Although confocal microscopy has been used quite extensively in biological research,14 it is only recently that confocal optics combined with a laser has been utilized for metallurgical studies. To the best of the authors' knowledge, there are currently only two systems in the world that are equipped to study phenomenon under steel-making conditions; these are located in Tohoku University (Sendai, Japan) and the University of Wollongong (Australia). Work related to clean-steel production and other metallurgical applications has been pioneered and developed by T. Emi, formerly at Tohoku University (Japan) and currently SIPA professor at the Royal Institute of Technology, and co-workers.

Real-time investigation of crystal growth in the Fe-C alloys were carried out in CSLM by observing the melt surface under argon with a temperature gradient of a few K · mm–1 across the surface.15 The investigators were able to observe and measure, among other things, that the limits in the growth rate when -solidification resulted in transitions from planar to cellular and then dendritic growth; planar to cellular transition occurs through sequential perturbations at 30–65 µm intervals in the advancing front; and the cell-tip stability observed in Fe-83C was in good agreement with the theory proposed in literature, and that nonmetallic inclusions could be seen to sometimes get engulfed into the solidifying front.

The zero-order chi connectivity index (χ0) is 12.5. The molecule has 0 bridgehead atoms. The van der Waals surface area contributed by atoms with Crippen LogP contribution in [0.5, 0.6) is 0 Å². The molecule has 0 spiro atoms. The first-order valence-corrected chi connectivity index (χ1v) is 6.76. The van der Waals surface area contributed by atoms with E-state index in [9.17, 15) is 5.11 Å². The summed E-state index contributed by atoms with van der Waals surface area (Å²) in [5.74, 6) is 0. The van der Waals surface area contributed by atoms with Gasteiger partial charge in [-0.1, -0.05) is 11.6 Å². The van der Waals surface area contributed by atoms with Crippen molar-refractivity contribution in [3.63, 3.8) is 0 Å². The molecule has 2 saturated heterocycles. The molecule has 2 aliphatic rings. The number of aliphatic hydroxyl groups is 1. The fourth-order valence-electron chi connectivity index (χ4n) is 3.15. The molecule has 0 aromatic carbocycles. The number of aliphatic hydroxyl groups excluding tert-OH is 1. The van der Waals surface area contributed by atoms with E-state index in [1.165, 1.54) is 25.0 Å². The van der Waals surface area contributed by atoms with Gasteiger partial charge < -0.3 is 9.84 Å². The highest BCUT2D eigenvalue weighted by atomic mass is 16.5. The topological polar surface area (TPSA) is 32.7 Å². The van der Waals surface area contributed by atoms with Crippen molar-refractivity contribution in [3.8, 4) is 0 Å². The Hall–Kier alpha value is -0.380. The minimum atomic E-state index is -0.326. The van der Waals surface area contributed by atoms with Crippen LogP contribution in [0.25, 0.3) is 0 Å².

Direct observations of collision, agglomeration, and cluster formation of Al2O3 and CaO-Al2O3 inclusions on the surface of molten-steel samples where carried out under argon atmosphere16,17 at 1,673 K. It was concluded in the case of Al2O3-Al2O3 particle interaction that clustering occurred sequentially through the formation of intermediate aggregates, loose structured dendrites, and finally densification to more compact units through sintering. A strong long-range attraction (10–16 N) due to a capillary attraction force between the solid particles and the gas/melt interface was responsible for the agglomeration. The magnitude and reach of the force increased with increasing Al2O3 particle size, but was not affected by the bulk chemistry of the steel melt. In the case of CaO-Al2O3 and CaO-Al2O3-SiO2 inclusions, it was found that for solid particles, the collision was caused by capillary attraction (as in the case of Al2O3- Al2O3 particles); when a liquid inclusion touched a solid cluster, it would spread and cover the solid cluster; and liquid particles did not attract each other due to capillary attraction and merged together only by being pushed by the solidifying front. In all cases thermocapillary flow was found not to play an important role in agglomeration or cluster formation.

The solubility of manganese and sulfur in Fe-Ni melts were studied by observing the formation of MnS on the surface of Fe-Ni alloys with CSLM.18 MnS was found to precipitate heterogeneously on Al2O3 inclusions and grow to either pyramidal- or rod-like shapes. Since the cooling rate did not have a strong influence on the nucleation temperature and since the temperatures for nucleation and dissolution (during heating) were close, the reaction was considered close to equilibrium. The equilibrium constant calculated from the CSLM observations were, however, somewhat larger than what had been reported in literature.